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Bulldog

Bred in 13th Century England, the Bulldogs ancestors were originally bred for a horrendous “sport” known as bullbaiting where dogs would fight against a bull. Bullbaiting gradually fell out of fashion and the modern Bulldog was developed with breeders selecting for smaller dogs with more amiable personalities than their bullfighting ancestors. 

During World War II the breed rose to fame after their looks were compared with those of the Prime Minister at the time, Winston Churchill who had the nickname of, you guessed it, the “British Bulldog”. The Bulldog Club in England was formed in 1878 and the Bulldog Club in America in 1890. 

Today the breed is a popular choice as a sports mascot, due to their muscular build and endearing appearance, but despite still having a fierce appearance, they are gentle and friendly companions.

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Bulldog Facts and characteristics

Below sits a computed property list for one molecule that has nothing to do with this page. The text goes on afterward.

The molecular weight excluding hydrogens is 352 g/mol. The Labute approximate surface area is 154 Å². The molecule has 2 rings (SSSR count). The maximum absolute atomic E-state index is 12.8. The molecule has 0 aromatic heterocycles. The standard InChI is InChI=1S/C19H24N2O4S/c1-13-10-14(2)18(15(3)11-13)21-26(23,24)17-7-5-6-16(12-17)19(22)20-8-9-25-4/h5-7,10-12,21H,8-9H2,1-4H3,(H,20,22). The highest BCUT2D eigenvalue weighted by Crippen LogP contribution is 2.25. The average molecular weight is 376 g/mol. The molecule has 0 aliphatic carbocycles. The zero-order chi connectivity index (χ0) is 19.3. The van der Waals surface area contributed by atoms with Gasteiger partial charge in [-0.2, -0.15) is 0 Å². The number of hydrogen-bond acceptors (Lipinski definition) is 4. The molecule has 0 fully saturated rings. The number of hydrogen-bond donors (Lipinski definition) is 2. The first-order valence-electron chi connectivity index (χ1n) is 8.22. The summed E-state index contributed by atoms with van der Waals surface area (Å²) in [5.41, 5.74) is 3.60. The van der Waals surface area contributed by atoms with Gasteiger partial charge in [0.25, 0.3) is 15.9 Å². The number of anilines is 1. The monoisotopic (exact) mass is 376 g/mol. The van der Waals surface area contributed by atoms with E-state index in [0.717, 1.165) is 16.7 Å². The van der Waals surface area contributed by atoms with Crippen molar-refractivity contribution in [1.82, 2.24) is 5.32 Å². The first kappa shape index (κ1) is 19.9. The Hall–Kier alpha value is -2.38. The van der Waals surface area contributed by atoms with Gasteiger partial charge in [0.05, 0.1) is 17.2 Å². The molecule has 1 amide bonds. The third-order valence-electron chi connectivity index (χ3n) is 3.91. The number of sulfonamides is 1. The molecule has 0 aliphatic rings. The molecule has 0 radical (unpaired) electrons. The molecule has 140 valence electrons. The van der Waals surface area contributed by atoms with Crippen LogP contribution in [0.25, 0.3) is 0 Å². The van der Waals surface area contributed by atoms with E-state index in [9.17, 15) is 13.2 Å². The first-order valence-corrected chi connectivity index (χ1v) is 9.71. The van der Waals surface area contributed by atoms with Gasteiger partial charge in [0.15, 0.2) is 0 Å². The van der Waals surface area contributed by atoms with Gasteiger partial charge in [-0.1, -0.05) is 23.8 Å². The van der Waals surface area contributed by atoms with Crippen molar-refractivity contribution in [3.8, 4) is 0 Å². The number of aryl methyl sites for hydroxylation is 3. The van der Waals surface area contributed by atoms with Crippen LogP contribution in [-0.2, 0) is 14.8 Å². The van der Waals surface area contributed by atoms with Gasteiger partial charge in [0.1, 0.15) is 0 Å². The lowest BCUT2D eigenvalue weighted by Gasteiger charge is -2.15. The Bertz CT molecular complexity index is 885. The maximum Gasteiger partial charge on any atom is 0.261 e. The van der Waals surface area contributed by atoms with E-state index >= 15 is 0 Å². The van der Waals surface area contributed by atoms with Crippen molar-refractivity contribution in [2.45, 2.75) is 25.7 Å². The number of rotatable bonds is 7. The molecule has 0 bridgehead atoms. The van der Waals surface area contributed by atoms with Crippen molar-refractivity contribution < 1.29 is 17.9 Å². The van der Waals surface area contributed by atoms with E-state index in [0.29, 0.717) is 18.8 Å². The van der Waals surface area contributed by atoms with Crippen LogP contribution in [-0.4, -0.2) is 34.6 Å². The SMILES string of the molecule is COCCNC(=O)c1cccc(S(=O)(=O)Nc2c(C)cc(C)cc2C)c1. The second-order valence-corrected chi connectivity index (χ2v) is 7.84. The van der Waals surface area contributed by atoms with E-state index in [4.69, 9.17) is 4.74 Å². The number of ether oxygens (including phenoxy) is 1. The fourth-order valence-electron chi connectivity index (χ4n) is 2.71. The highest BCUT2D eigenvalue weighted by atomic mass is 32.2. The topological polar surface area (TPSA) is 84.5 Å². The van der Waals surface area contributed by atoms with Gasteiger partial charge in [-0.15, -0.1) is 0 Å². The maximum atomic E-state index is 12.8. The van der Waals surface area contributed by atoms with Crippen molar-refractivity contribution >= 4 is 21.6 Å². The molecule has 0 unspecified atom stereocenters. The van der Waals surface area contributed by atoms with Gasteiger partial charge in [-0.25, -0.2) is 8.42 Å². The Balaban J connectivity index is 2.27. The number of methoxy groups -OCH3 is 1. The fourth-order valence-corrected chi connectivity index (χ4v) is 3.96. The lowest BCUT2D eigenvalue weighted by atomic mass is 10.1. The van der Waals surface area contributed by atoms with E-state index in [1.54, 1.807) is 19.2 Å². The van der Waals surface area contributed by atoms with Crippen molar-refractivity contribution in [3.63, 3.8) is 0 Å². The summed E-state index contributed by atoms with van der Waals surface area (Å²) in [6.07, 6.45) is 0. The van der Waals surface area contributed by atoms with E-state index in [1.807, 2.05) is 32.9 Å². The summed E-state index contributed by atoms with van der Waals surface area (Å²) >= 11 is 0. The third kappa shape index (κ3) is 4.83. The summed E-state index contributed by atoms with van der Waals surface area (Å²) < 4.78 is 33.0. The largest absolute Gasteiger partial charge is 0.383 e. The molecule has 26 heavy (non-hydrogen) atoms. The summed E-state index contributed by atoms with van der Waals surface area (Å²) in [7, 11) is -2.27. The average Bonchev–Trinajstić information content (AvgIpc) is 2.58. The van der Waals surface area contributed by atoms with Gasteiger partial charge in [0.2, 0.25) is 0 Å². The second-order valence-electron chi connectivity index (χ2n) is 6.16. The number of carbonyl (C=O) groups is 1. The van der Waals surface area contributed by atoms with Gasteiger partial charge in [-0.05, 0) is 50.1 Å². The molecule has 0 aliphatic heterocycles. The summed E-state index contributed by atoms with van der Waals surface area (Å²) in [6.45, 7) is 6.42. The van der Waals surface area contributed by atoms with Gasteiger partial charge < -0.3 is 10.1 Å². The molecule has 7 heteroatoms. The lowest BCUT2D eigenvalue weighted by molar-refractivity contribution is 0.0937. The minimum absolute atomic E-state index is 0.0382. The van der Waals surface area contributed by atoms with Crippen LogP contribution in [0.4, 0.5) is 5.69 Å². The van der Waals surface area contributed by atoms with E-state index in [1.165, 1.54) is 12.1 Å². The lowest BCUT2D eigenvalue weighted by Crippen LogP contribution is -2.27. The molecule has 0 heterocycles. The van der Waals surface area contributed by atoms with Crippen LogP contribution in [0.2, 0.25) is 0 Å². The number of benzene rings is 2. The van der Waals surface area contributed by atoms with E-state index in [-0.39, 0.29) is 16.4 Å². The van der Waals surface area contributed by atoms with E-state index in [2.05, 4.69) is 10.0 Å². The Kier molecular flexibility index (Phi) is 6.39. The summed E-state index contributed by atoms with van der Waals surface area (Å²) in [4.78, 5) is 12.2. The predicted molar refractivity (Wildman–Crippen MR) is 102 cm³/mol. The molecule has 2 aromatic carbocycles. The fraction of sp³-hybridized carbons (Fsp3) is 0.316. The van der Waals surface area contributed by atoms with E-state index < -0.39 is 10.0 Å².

Origin

England, 1700’s 

Bred for

Fighting bulls   

Size 

Medium, 31-40cm 

Weight Range

18-23 kgs 

Colours

White, Fawn, Piebald, Brindle & White, Fawn & White, Red, Red & White, Red Brindle

Life expectancy

8-10 years 

Coat

Short and soft, sheds   

Temperament

Loving, headstrong, relaxed

Exercise requirements

Moderate

Best suited for

Families or individuals with time to give them company and attention 

Apartment Friendly

Yes, if given exercise, attention, and entertainment

Grooming

The Bulldog coat is short and soft making it easy to maintain but does shed frequently. A good going over with a grooming glove throughout the week will help remove loose hairs and give you great bonding time with your pup.